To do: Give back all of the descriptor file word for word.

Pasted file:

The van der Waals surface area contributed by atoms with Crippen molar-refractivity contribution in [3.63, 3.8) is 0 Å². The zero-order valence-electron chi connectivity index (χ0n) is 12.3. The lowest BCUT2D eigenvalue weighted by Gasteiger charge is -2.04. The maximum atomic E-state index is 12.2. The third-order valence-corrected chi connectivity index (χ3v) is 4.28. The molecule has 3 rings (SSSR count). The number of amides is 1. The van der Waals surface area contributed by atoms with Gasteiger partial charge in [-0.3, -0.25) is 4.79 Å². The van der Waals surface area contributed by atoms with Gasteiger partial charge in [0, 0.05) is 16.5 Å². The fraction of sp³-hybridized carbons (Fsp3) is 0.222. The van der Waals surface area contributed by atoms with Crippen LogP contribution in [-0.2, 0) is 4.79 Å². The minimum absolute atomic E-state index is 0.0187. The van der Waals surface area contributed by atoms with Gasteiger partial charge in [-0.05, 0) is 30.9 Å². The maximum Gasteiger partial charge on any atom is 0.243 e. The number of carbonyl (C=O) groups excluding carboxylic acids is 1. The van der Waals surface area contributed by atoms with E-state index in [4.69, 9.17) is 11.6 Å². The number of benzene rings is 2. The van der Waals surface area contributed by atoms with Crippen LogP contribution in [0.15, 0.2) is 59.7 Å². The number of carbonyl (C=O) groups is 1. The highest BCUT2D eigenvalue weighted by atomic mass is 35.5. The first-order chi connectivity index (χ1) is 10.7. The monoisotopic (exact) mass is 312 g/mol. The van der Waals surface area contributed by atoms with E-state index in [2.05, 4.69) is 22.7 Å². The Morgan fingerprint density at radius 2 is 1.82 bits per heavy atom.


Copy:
The van der Waals surface area contributed by atoms with Crippen molar-refractivity contribution in [3.63, 3.8) is 0 Å². The zero-order valence-electron chi connectivity index (χ0n) is 12.3. The lowest BCUT2D eigenvalue weighted by Gasteiger charge is -2.04. The maximum atomic E-state index is 12.2. The third-order valence-corrected chi connectivity index (χ3v) is 4.28. The molecule has 3 rings (SSSR count). The number of amides is 1. The van der Waals surface area contributed by atoms with Gasteiger partial charge in [-0.3, -0.25) is 4.79 Å². The van der Waals surface area contributed by atoms with Gasteiger partial charge in [0, 0.05) is 16.5 Å². The fraction of sp³-hybridized carbons (Fsp3) is 0.222. The van der Waals surface area contributed by atoms with Crippen LogP contribution in [-0.2, 0) is 4.79 Å². The minimum absolute atomic E-state index is 0.0187. The van der Waals surface area contributed by atoms with Gasteiger partial charge in [-0.05, 0) is 30.9 Å². The maximum Gasteiger partial charge on any atom is 0.243 e. The number of carbonyl (C=O) groups excluding carboxylic acids is 1. The van der Waals surface area contributed by atoms with E-state index in [4.69, 9.17) is 11.6 Å². The number of benzene rings is 2. The van der Waals surface area contributed by atoms with Crippen LogP contribution in [0.15, 0.2) is 59.7 Å². The number of carbonyl (C=O) groups is 1. The highest BCUT2D eigenvalue weighted by atomic mass is 35.5. The first-order chi connectivity index (χ1) is 10.7. The monoisotopic (exact) mass is 312 g/mol. The van der Waals surface area contributed by atoms with E-state index in [2.05, 4.69) is 22.7 Å². The Morgan fingerprint density at radius 2 is 1.82 bits per heavy atom.